One of the signs that attitudes have changed from the high-inflation days of the 1970s is that real estate is no longer the hot investment it was. Instead of assuming they'll see a quick profit, investors generally are looking farther ahead, if they're investing at all.
The change is particularly apparent in Hawaii, where a good many buyers and lenders have learned a hard lesson about downside risk.
Skyrocketing values in the '70s, partly a product of the period's inflation psychology, led to massive overbuilding of condominiums, resort units and other properties in the islands. Developers banked on strong demand from mainlanders attracted by the idea of a dream vacation home that would turn them a nice profit and give them some tax benefits as well.
Speculative booms almost always have a painful ending. This one was helped along by a dramatic change in economic conditions. Interest rates soared and inflation cooled.
At one condo development on Kauai, the first units, built in the early '70s, sold for as little as $50,000. Just before the boom ended in 1979, some of them reached nearly $200,000. Just as in Orange County and other parts of California, demand was so great that new units often were sold by lottery.
Now times have changed. One Californian who bought into the Kauai project at $160,000 now figures he'd be lucky to get $125,000 for his unit. There are others on the market for as low as $90,000. "If we'd known how much building was planned, we might not have bought," he says. "But times were so good, we didn't ask that many questions. And even if we had, we might have gone ahead anyway."
Fortunately for this investor, he wasn't one of those who bought on a shoestring, expecting to be able to get out quickly as prices rose. He has watched while other owners have lost their units. He considered walking away, but in Hawaii, unlike California, lenders can go after a borrower's other assets, not just the real estate investment, to satisfy a debt. "That's something else I wish I'd understood going in," he says. At present, he plans to hang on for better times.
11% Vacancy Rate
Hawaiian property generally hasn't fared as badly as his condo. But prices have come down some. One Honolulu business executive figures a condo he purchased for $65,000 in the early '70s got as high as $225,000 before dropping back to a current $195,000. There's still an overhang of some 11,000 condos on the market, a vacancy rate of 11%.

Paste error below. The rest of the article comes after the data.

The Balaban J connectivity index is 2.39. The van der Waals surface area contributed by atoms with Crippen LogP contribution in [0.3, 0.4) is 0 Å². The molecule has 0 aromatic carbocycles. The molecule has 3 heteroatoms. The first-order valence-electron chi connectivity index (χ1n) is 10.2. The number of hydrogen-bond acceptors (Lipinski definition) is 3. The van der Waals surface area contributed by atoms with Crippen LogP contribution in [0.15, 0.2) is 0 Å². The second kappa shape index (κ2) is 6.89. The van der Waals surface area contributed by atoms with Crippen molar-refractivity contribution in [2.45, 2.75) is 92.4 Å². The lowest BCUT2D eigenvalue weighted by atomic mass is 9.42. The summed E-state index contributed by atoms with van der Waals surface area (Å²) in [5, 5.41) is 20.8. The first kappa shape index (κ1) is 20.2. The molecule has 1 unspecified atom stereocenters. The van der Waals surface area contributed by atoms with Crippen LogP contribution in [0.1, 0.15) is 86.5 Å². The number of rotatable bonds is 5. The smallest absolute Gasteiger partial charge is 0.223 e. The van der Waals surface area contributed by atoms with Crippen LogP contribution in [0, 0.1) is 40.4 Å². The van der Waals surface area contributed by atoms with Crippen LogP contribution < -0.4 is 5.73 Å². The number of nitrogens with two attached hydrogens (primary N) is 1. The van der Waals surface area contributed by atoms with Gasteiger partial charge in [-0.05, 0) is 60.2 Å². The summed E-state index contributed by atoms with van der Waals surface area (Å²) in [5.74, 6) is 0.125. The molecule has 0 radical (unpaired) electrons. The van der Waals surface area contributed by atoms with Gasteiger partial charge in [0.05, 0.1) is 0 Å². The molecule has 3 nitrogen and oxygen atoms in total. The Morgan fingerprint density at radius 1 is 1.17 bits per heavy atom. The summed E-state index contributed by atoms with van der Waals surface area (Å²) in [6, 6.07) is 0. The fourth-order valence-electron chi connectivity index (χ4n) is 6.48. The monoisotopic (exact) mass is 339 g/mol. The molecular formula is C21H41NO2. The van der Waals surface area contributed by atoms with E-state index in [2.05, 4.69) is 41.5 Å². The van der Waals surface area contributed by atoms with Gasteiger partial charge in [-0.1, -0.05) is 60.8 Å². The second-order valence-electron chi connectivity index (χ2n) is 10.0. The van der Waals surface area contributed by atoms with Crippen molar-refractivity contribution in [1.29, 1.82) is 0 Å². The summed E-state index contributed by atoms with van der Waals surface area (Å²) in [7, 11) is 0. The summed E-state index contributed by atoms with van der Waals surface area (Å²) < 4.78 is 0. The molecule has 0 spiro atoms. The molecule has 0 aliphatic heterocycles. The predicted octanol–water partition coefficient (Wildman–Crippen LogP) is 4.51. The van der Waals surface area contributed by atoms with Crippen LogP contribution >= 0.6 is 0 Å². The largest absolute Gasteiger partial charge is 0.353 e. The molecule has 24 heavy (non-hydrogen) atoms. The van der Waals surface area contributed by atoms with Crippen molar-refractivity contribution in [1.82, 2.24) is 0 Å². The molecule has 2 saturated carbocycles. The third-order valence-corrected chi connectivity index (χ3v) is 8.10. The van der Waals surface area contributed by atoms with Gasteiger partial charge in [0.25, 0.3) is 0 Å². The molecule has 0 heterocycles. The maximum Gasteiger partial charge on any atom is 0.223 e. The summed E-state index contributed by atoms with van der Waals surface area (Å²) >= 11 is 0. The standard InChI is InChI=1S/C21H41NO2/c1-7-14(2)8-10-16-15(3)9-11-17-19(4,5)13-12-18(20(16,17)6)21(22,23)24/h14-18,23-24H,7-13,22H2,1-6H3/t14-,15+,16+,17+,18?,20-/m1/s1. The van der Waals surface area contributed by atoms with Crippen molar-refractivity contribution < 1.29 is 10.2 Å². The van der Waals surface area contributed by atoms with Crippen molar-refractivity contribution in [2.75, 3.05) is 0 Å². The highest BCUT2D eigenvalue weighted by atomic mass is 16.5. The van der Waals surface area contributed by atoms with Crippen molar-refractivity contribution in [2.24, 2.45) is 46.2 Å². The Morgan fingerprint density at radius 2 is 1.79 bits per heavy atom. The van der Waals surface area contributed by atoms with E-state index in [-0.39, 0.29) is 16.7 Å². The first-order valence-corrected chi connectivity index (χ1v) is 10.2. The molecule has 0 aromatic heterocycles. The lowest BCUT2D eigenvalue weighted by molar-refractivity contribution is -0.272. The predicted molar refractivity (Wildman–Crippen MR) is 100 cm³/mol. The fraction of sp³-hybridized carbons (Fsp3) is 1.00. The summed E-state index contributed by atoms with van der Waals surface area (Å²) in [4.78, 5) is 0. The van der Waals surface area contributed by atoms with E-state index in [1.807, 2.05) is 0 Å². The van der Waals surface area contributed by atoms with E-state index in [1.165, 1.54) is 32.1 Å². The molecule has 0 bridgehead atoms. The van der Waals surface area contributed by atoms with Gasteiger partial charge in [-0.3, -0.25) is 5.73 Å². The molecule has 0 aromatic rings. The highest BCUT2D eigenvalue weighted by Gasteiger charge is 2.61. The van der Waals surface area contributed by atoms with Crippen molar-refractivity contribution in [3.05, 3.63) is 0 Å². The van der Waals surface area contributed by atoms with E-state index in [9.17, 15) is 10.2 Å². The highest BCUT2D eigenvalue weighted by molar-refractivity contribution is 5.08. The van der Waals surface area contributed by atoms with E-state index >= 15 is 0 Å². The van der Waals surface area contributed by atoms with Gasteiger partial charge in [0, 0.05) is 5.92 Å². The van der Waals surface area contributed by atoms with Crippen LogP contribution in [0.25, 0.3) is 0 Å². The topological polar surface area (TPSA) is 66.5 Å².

Some units were built as part of resort complexes and are operated like hotel rooms. In these cases, rental income frequently has been disappointing for investors because occupancy rates have been low for much of the last five years.
This year, tourism is up and some resorts are sold out at least for the current peak season. But in some cases, room rates remain depressed by the oversupply of recent years.
While the Hawaiian speculative boom was unusually sharp, it was much like most booms elsewhere. What starts out as a healthy appreciation in values based on real demand turns unhealthy as the speculators join the serious investors in scrambling for property. That certainly happened in parts of California, where builders sold lots by lottery but many of the buyers had only one idea in mind--a quick resale and a quick profit.
In the end, there have to be people who want to occupy all the new units, or the bubble bursts. In many cases there weren't, and so it did.
Tax policy has played a role in some of this speculation, contributing the benefits of tax write-offs to the lure of exploding land values. Now, the proposed tax simplification plans being considered by Congress and the Administration would put a cap on deductions for interest paid on the mortgage loan for second homes. That has frightened would-be investors and compounded the overbuilding problem.
The lesson of the Hawaiian experience is a simple one. When prices of any investment, real estate included, go sky-high, it's best to remember how far is down.